New harper deciding between purchase of L&H Ogden, Blevin and others

  • Participant
    Harper10 on #189820

    Hello there!
    I’m a brand new harper and have been renting an Lyon & Healy Ogden for two months. I’ve been taking regular lessons and am obsessed with the harp. I’d like to buy a harp, but am concerned the Ogden might not be loud enough. My dream is to play outdoors and in public traditional renaissance and celtic music. I’m in love with the following harps:

    Blevin Meadowwind 36
    Blevin Amadeus 38
    Blevin Riversong 36
    Marini Made Ultra Lite (34 strings)

    I don’t have the opportunity/budget to travel and visit these shops in person so I appreciate your insight. My budget for a harp is no more than $3,750. With that said, I have a few questions for you experts.

    1) Do you think the Ogden has a full voice or could I find a louder harp at a similar string count?
    2) Are flat back harps really truly uncomfortable or does it not make a difference?
    3) With this first harp what is mandatory to ensure the longevity of my purchase? Sitka spruce soundboard, Truitt pickups, etc?
    4) Recommendations for a harp with a mmellow sound like the Ogden but a fuller voice?

    Thank you!

    Participant
    Biagio on #189821

    Volume depends a good deal on your technique and if you are like me it may be that at first you don’t get the most out of any harp at for a while. I’ll leave that topic to more experienced players and your teacher. More generally…

    I think you get the most dynamic range with fairly high tension and a fairly wide sound board. Gut or fluorocarbon strings will be more mellow than nylon and many will say that a walnut box will be mellower than maple with cherry in between. Whether a flat box like the Rees is comfortable or not depends more on you than the harp.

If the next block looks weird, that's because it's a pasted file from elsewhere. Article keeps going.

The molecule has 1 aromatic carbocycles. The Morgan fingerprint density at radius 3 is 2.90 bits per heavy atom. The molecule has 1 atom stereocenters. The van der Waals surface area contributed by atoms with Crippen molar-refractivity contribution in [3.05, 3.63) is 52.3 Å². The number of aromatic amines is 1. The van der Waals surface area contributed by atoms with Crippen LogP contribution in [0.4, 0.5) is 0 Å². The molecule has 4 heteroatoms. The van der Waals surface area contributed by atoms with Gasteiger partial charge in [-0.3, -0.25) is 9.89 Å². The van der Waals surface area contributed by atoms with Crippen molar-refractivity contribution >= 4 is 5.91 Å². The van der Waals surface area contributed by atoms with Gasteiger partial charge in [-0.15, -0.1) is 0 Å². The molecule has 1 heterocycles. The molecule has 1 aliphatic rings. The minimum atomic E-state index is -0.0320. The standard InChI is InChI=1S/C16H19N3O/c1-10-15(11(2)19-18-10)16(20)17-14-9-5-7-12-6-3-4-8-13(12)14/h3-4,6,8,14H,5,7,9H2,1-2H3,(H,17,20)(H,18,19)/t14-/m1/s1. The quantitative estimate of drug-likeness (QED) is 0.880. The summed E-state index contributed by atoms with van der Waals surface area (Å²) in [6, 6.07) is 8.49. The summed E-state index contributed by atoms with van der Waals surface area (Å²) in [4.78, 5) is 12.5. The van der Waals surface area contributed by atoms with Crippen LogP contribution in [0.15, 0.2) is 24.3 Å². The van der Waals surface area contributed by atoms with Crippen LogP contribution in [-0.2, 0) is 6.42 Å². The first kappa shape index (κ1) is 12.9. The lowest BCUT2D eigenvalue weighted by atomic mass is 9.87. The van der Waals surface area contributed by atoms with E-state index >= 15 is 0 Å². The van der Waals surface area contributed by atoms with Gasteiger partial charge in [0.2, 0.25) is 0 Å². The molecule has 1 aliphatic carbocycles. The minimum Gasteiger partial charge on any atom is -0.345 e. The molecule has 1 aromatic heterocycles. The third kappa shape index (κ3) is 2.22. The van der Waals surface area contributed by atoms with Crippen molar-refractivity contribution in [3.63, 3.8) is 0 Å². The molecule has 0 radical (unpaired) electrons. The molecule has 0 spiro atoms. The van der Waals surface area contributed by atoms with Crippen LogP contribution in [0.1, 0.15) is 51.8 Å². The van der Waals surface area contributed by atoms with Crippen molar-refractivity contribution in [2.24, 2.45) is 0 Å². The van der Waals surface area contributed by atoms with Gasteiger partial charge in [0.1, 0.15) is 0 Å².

For the ultimate in volume, consider a wire strung harp. I just finished making a little 3 octave wire strung and it blows the doors off compared even to my much larger high tension nylon strung. But that is a different instrument and technique and teachers in most parts of the world are few.

    Some may consider this next heresy but I am not convinced that a solid wood board (spruce, cedar, etc.) sounds much better “out of the box” than an aircraft grade laminate (ply) if the maker has tapered that correctly. You will certainly have less tuning to do with the laminate if you often play in different weather conditions.

    Truitts, Lovelands, Camacs are all good levers in addition to the Salvi and L&H.

    I’d bet that Balfour will jump in on the Ravenna but I’ll get there first lol: consider the Ravenna 34.

    Hope that helps!

    Biagio

    Member
    Alyson Webber on #189823

    Hahaha! Hilarious with the Ravenna, Biagio. We love you, Balfour! 🙂

    I’d like to add that the Ogden’s screw-on, screw-off legs would drive me crazy for outside playing. They drove me crazy for inside playing, too! Look for a harp that fits into it’s case legs and all, and you don’t have to find a relatively clean spot to lay the whole thing down to put it’s legs on.

    If you really want to be HEARD, you may have to consider a pickup and amp. Huge bodied pedal harps often need amplification in an outdoor setting. Dusty Strings has a well-reviewed pickup that can be installed by them into Dustys (Ravenna??) or by the owner into any harp.

    Also, if you can’t make it to all of their shops, perhaps make one trip to a harp festival. Even if you don’t want to spend the money to attend workshops, there are often passes to visit the vendors. Just pick a big festival that has a lot of the harp makers you are interested in.

    Participant
    balfour-knight on #189827

    My dear harp-friends–you gave me quite a chuckle, ha, ha!